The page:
The first thing I noticed about the city was the colour. Every inch of it screams vibrant shades of oranges, yellows, blues and even purple – hence the title of this letter. I was lucky enough to be in Malaga to witness the trees blossoming in bright purple and littering their petals all over the parks and plazas of Malaga. Apparently this only happens for a couple of weeks in May so I was lucky to see it. The buildings in the centre are dressed in beautifully coloured facades encouraging you to wander the tiny alleys and vast avenues. Notable places to visit to see these stunning colours are in Plaza de la Merced, outside the front of the Cathedral, Plaza de la Constitucion and around the Picasso Museum. You may even spot murals, mosaics and graffiti around the city, brightening it up even more. I felt very joyful walking around the streets and plazas of Malaga.

malaga colourful streetflowers and yellow buildingmalaga blossomMuralcathedral and yellow building

Coming into Malaga on the bus from Nerja, we passed the port. This is a huge spectacle in Malaga and where all of the cruise ships arrive and tourists are welcomed to the city. It’s only a few minutes walk from the centre and is worth a visit – even if you’re not travelling by cruise ship. It’s lined with a long park with tropical trees, shaded benches and small cafes and shops. You’ll also find a line of market-like stalls selling traditional clothing, paintings and souvenirs. I found this to be busy with locals rather than tourists, but I’m unsure if it’s a permanent fixture. Whilst wandering through I came across a stage where flamenco dancers were performing and a crowd of Spanish couples and families enjoying the show. It was entirely in Spanish so I could only understand a limited amount, but everyone seemed to be having a great time. I have been told that the port is really spectacular at night when all of the lights are reflected on the water, but I didn’t have enough time to see this.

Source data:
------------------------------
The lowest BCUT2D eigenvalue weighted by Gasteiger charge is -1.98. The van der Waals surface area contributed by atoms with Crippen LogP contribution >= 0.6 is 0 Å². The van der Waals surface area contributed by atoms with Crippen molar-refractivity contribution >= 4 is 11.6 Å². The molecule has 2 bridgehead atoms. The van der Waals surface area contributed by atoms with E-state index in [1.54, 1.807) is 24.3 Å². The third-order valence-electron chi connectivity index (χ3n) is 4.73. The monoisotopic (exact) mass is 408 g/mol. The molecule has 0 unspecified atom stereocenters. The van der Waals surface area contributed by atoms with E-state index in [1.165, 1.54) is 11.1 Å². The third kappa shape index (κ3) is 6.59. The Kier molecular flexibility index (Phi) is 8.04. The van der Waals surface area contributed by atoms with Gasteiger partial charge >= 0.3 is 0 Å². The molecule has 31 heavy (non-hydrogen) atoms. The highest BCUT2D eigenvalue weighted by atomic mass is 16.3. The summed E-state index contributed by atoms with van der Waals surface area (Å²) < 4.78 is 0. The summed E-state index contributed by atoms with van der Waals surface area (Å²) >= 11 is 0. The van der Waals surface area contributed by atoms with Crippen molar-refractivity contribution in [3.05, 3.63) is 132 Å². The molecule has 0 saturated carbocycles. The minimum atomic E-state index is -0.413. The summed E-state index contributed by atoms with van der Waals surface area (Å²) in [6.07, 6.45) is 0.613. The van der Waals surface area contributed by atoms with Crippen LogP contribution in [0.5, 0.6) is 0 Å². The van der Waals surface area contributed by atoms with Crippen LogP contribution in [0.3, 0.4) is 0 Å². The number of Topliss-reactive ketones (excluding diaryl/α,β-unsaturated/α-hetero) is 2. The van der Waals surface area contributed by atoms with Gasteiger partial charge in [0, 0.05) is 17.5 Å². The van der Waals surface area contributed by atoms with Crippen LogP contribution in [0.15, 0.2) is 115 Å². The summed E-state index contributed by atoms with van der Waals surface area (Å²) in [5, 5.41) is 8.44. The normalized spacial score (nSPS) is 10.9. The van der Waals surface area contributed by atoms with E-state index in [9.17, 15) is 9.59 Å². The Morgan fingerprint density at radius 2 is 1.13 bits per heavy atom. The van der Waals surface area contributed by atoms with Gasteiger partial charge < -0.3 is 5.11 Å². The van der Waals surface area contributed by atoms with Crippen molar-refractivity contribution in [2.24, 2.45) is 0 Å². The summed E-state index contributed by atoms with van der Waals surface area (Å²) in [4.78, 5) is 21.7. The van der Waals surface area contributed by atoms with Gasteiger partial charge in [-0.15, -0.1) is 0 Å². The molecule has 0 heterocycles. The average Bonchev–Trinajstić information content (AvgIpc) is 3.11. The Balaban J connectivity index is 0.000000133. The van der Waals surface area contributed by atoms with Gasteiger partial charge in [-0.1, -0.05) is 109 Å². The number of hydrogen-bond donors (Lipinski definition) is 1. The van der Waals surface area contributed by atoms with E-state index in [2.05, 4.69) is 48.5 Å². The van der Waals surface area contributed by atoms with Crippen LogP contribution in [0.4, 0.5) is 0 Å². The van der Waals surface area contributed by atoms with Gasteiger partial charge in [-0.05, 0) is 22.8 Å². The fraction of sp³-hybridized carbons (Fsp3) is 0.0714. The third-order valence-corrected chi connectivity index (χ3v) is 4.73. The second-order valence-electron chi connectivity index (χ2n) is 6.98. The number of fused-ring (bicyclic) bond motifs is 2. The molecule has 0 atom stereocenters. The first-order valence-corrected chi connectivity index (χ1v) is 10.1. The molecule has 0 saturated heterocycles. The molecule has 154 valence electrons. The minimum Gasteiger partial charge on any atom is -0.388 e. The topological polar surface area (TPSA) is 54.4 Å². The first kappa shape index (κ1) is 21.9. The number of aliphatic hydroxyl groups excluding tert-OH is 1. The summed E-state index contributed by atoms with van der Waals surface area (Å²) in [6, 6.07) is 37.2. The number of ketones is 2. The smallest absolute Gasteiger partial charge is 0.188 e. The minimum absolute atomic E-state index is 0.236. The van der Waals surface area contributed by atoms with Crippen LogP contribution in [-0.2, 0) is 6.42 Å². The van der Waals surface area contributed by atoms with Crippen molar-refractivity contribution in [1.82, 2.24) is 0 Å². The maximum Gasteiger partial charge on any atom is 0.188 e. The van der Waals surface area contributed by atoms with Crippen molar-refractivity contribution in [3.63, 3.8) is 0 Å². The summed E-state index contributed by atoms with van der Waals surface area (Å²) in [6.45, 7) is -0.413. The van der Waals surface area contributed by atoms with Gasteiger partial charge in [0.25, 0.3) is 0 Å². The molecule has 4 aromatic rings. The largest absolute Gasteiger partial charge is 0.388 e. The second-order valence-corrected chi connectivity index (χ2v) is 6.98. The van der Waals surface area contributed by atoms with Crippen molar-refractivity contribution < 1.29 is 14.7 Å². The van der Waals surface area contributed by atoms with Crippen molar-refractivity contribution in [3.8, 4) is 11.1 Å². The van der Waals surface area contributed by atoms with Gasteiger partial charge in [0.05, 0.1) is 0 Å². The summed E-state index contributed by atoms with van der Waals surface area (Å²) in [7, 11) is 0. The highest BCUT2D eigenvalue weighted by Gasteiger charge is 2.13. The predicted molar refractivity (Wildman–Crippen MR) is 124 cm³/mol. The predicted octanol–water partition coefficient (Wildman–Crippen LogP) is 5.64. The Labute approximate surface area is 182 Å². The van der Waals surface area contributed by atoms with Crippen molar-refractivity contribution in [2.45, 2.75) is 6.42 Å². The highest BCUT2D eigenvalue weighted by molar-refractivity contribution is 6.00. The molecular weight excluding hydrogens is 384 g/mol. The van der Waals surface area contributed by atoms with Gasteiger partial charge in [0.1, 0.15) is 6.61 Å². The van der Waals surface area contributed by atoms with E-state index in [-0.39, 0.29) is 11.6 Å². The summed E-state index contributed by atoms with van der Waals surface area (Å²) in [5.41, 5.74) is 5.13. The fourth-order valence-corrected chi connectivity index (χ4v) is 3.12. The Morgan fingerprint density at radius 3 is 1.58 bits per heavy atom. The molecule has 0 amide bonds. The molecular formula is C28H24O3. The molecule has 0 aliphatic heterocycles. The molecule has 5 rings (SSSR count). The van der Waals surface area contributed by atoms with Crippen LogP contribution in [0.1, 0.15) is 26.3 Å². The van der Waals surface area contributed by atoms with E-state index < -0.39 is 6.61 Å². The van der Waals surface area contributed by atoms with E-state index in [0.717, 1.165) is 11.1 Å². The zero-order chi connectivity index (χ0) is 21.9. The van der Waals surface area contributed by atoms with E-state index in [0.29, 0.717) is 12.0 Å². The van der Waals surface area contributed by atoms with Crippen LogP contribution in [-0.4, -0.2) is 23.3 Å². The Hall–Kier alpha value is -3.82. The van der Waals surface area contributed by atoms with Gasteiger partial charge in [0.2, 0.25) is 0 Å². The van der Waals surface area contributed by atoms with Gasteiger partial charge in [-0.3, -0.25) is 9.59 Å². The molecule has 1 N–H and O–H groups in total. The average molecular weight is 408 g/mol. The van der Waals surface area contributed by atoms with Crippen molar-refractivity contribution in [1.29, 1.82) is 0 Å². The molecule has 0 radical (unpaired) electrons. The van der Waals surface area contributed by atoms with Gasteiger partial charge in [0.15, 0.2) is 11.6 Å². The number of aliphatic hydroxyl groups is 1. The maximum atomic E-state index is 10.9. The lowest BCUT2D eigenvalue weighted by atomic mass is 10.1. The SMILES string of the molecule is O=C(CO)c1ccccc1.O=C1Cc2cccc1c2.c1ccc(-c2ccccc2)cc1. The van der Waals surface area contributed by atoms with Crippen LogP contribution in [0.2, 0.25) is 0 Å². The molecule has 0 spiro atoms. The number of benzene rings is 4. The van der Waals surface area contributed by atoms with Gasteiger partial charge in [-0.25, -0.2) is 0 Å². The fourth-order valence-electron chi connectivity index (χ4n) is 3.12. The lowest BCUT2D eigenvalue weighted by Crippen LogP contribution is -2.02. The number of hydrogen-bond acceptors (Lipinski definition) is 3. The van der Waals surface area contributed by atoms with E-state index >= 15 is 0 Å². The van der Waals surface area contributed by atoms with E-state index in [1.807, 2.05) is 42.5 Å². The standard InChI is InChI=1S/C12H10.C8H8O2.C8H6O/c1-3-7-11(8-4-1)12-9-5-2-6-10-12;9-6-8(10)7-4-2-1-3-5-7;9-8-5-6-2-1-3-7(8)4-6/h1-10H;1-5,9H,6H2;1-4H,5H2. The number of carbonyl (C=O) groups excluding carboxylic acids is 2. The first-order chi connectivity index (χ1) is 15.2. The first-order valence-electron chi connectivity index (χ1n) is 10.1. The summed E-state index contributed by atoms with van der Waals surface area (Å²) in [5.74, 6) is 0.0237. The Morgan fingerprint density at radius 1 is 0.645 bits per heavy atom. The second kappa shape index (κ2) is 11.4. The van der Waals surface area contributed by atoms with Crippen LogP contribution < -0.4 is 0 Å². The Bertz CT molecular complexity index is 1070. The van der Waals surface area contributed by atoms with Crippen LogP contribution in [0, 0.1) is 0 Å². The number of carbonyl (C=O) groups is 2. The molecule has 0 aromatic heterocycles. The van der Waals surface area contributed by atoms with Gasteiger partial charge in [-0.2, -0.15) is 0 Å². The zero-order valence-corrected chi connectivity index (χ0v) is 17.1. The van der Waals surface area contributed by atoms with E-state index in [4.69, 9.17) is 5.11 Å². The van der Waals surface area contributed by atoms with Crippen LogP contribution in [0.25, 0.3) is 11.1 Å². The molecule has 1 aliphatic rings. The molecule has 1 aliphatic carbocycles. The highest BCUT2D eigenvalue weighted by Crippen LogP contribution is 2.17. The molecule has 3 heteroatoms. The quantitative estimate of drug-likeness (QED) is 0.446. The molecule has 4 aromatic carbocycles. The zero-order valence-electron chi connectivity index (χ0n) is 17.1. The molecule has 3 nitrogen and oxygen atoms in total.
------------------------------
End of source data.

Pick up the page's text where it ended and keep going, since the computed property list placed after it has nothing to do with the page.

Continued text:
2 port and clock2 blossom and trees2 flamenco2 market stalls